The Environmental Protection Agency’s chief this week encouraged Congress to reduce administrative hurdles involved in firing unruly employees, who have plagued the agency in recent months.
House Oversight and Government Reform Committee members pressed EPA Administrator Gina McCarthy at a hearing on why employees who spent hours each day looking at pornography continue to be on the government’s payroll and why an employee was able to get away with defrauding the agency for an extended period of time. McCarthy said she would “welcome” measures to expedite the removal process.
“Any way we can make these processes move more quickly, I’m all for it,” McCarthy said in response to an intense round of questioning from Rep. Jason Chaffetz, R-Utah. “But there is an administrative process we must follow.”
When pressed by Chaffetz on why the porn watching employee was not fired immediately, McCarthy said, “It’s one thing to get upset, it’s another to go through both criminal and administrative procedures to address the issue in a legally solid way.”
Chaffetz said those procedures “might be something we’re going to have to address, because why these people don’t get fired on the spot I just do not know.” McCarthy said it would be “great” if Congress took up the issue.
Committee Chairman Darrell Issa, R-Calif., said McCarthy should come to Congress for increased firing power.
“I would hope the EPA and other government agencies would come to us with a request for authority to more quickly sever people are so flagrantly [flouting] good judgment and law.”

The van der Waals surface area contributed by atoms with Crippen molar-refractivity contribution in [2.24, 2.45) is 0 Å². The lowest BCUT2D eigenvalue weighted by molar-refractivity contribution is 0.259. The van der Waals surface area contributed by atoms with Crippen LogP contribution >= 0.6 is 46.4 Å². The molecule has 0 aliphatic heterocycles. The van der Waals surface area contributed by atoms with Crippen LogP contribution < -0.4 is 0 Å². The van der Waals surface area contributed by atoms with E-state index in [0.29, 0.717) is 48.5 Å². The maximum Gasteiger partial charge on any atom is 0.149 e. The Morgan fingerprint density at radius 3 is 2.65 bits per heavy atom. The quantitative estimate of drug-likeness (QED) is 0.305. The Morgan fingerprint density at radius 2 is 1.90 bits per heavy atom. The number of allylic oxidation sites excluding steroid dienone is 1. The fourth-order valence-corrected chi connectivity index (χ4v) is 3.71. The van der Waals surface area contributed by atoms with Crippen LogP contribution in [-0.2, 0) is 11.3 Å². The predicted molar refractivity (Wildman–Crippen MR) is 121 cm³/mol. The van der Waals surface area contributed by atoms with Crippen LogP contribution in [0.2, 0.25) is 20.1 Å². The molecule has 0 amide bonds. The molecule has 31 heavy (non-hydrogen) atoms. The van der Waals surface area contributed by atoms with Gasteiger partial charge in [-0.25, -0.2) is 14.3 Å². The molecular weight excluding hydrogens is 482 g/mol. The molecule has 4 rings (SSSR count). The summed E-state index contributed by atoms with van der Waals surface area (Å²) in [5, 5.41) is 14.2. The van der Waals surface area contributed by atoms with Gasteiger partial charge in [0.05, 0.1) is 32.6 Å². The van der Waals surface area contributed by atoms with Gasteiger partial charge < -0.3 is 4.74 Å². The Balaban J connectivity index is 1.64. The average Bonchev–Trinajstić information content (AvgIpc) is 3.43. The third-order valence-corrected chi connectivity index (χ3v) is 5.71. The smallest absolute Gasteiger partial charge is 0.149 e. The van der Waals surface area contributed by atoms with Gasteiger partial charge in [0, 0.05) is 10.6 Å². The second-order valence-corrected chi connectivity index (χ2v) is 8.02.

McCarthy said eradicating fraud and abuse is particularly important in order to honor all the work of the agency’s dutiful employees.
“As administrator, I believe it is my obligation to provide the leadership and stewardship needed to ensure we grow the kind of organization that the dedicated, hardworking, professional public servants at EPA deserve,” she told the committee. “I am proud of them, and I want each of them to be proud of EPA.”
Despite the recent string of mischievous behavior, the EPA firing rate for discipline or performance has remained well below that for the federal government as a whole. As the chart below demonstrates, the EPA has fired about one in 1,000 employees each of the past five years, while the governmentwide rate is five times that:
It is perhaps worth noting, however, the EPA workforce has shrunk nearly 9 percent since 2009, one of the highest attrition rates of any government agency in that period.
The red tape involved in firing civil service workers has been a hot-button issue in recent weeks, with a slew of lawmakers looking to ease the process at the Veterans Affairs Department. Both the House and Senate have passed measures to remove termination hurdles, with the House legislation allowing for more immediate firings. The final language of that bill will be resolved in a bicameral conference committee.
Federal employee advocates and legal experts have deplored efforts to strip federal workers of employment protections, arguing they are constitutionally guaranteed and necessary to maintain a depoliticized civil service.